But to play Flashback was to slowly but surely, patience permitting, get it—to learn that precision here was everything, that maneuvering Conrad necessitated subtle strategy at times, and that rushing into a new screen blindly often spelled death. That even with limited hardware, Delphine was able to manifest terrific atmosphere across a bold variety of settings, from the jungles and underground cities of Titan to a grimly futuristic Earth via a Running Man-indebted game show where to lose is to die. And that richness supports a familiar but nonetheless compelling tale of alien invaders mixing into human society, conquering us from within.
Uncovering who's not quite as human as they first appear? Pure Blade Runner. And that they're aliens, not androids, is a clear nod to They Live.
"I think we'd now look far more negatively on something that aped such obvious sources throughout the game, in the way that Flashback did," comments Karl Moon of the Cane and Rinse video game podcast—who just recently ran a fantastic Flashback episode (I already had this piece planned, so that was a nice coincidence)—when I ask him about all of the game's sci-fi touchstones. Mixed into the already mentioned influences are elements of Blade Runner and They Live, too.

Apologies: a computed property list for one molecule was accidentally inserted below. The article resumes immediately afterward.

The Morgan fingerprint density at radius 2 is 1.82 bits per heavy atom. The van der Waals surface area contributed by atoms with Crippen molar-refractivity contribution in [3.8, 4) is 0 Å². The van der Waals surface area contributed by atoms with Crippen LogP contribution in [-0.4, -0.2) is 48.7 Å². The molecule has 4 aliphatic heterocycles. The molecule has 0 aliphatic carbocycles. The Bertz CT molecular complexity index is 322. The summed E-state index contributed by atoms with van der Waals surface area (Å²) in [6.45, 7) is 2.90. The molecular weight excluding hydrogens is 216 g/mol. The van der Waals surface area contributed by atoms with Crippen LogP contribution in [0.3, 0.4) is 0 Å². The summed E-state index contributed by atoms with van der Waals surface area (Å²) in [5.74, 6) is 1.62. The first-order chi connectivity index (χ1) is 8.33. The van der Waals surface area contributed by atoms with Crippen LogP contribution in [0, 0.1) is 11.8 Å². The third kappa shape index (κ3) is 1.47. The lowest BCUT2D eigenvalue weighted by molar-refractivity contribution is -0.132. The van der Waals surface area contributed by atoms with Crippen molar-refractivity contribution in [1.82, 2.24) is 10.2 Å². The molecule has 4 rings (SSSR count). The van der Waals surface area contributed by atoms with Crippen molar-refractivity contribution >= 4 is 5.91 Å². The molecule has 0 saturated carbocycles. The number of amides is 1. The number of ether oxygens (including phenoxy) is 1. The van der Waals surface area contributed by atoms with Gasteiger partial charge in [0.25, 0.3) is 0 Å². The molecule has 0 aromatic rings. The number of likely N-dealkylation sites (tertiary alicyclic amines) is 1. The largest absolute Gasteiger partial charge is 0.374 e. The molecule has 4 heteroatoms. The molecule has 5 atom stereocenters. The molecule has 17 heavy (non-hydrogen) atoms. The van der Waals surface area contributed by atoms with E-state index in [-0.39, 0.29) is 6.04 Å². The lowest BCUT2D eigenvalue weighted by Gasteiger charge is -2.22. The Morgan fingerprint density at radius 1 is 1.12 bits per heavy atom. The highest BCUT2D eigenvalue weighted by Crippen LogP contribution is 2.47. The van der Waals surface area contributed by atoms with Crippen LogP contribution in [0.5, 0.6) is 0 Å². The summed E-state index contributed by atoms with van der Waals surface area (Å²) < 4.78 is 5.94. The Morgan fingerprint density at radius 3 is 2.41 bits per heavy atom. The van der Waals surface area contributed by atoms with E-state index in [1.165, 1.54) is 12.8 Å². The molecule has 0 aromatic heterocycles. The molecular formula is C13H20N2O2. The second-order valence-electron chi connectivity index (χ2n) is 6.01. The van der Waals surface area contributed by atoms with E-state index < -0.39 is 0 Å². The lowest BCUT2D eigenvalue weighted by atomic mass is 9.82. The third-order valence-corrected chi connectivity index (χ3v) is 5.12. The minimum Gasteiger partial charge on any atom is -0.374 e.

"I think the very obvious nods were relevant to its success in gaming culture in 1992, when games weren't the mainstream media source they are now. Having something that never strayed too far from source materials— Blade Runner, Total Recall, Akira and so on—meant the game never lost that audience who could relate this adventure to something."
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With its fluid, rotoscoped animation and legitimately disquieting mood, punctuated by brief flurries of music but often set to eerie silence, Flashback left an impression enough of itself beside the myriad parallels to become a favorite of many who encountered it. Be that on the debut 1992 Amiga release, or later console versions—although, as designer Paul Cuisset told Retro Gamer magazine's July 2013 issue, the game's main platform was the Mega Drive, and everything else was a port. "The game was created for this platform," he said, adding that Sega's 16-bit release is "the best version."
In an era age of countless movie-license video games, from Disney's Aladdin to Alien 3, Batman Returns to a surprisingly excellent Dune adaptation for Mega-CD—and the slew of crappy tie-ins that steadily saw the game-of-the-movie become more laughing stock than valuable multimedia crossover—Flashback is perhaps the best "non-official" example of the lot.
Games will never be cinematic in the strictest sense, when it comes to how they operate, how they're constructed and interacted with; but taken as a term to broadly encompass narrative and aesthetic inspirations, Flashback is one of the most cinematic games of all time.